Work and purpose of recovery


Behold, are ye stripped of pride? I say unto you, if ye are not ye are not prepared to meet God. 

~ Alma 5:28 ~

We are required to strip ourselves from pride. If we do not, we are not able to surrender our life and will over to a higher power. This begins by making a searching and fearless moral inventory of ourselves (Step Four). Pride prevents us from a real and honest look into who we presently are.

Recovery begins when we get to the core understanding of who we are as individuals. What our weaknesses are, what our strengths are. Discovery of character defects, beliefs, values, and reasons we think the way we think, and feel the way we feel. Understanding our own personal experiences in the process. How we define our sense of reality. The impact, good or bad, we have had on other people. This process requires humility.

Our personal inventory is based on two components of truth:

Principle Truth: Fearless

In Plato’s apology, we read something the philosopher quotes from Socrates when present at the trial. Socrates was ultimately condemned to death. This quote shows the inexplicable truth: An unexamined life is not worth livingTo examine one’s life may require one to not fear what they see. Fear is typically something concerning the unknown. What is the greatest unknown to the person in recovery? Their own personal identity. When we are not fearful to discover who we truly are, we are liberated to accepting and beginning to work a recovery where there is meaning and purpose.

Socrates’ claim that the unexamined life is not worth living makes a satisfying climax for the deeply principled arguments that Socrates presents on behalf of the philosophical life. The claim is that only in striving to come to know ourselves and to understand ourselves do our lives have any meaning or value. Again, goodness is associated with wisdom, making the life of the philosopher–the lover of wisdom–the most desirable life of all. If we refuse to question ourselves and the world, we will act without reason, unable to distinguish between good actions and bad actions. Without philosophy, Socrates might argue, humans are no better off than animals. The good life is one in which we make both ourselves and those around us happier and better off, and the only way to pursue that life is to pursue wisdom and self-knowledge. If Socrates were to give up philosophizing, he would be abandoning the examined life, and without wisdom or self-knowledge he would be better off dead.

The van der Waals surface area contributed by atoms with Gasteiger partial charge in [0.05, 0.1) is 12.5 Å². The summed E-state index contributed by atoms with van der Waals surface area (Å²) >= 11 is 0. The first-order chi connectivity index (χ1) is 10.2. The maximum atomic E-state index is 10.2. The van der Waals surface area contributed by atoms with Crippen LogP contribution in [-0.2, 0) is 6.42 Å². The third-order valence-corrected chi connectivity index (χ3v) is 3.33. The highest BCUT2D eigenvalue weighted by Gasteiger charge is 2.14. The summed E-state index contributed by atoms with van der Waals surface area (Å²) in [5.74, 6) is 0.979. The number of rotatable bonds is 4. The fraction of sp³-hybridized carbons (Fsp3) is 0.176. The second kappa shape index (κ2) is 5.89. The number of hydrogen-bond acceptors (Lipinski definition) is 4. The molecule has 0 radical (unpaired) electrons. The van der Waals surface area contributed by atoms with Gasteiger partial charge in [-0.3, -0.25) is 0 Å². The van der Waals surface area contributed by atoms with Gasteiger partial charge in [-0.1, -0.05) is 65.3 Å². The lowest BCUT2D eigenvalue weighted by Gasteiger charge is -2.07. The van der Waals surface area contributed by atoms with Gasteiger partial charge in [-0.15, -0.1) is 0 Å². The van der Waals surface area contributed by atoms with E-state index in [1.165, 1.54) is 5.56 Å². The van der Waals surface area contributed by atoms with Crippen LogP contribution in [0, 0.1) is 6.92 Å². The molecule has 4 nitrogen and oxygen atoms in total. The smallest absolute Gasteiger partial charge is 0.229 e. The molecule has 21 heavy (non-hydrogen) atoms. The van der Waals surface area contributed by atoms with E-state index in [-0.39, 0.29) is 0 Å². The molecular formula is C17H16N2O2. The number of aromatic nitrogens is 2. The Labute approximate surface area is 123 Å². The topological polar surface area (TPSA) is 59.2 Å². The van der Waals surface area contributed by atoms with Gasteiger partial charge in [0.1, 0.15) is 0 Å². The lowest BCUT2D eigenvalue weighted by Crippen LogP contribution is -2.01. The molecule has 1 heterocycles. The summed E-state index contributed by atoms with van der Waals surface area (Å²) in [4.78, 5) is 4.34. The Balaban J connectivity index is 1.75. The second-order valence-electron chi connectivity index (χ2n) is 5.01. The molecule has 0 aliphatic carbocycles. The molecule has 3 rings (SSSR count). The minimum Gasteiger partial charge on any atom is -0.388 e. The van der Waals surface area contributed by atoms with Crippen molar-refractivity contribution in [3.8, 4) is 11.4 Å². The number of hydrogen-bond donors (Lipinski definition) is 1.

Principle truth: Moral

When we overcome our fear of our own unknown identity, we begin to look at our own temperament and character. We question and evaluate our personal beliefs and values. We examine how our behavior has led us to where we presently are. We restore our moral agency – or, our temperament and character to make appropriate decisions toward a meaning and purposeful life.

Through this, we come to see who we truly are, with the help of our own Higher Power. We come to accept our true self (soul). We strive toward restoring our sense of identity. Discriminating from our ego (false self) and our soul (true self).

By coming to terms with who we are, stripping ourselves from pride, we are further willing to submit and surrender our own lives and will over to our higher power. We come to understand our own meaning and purpose.

Thoughtful meditation for today

Help me strip myself of pride and ego in order to continue to take a fearless and moral inventory in order to discover and restore who I am.

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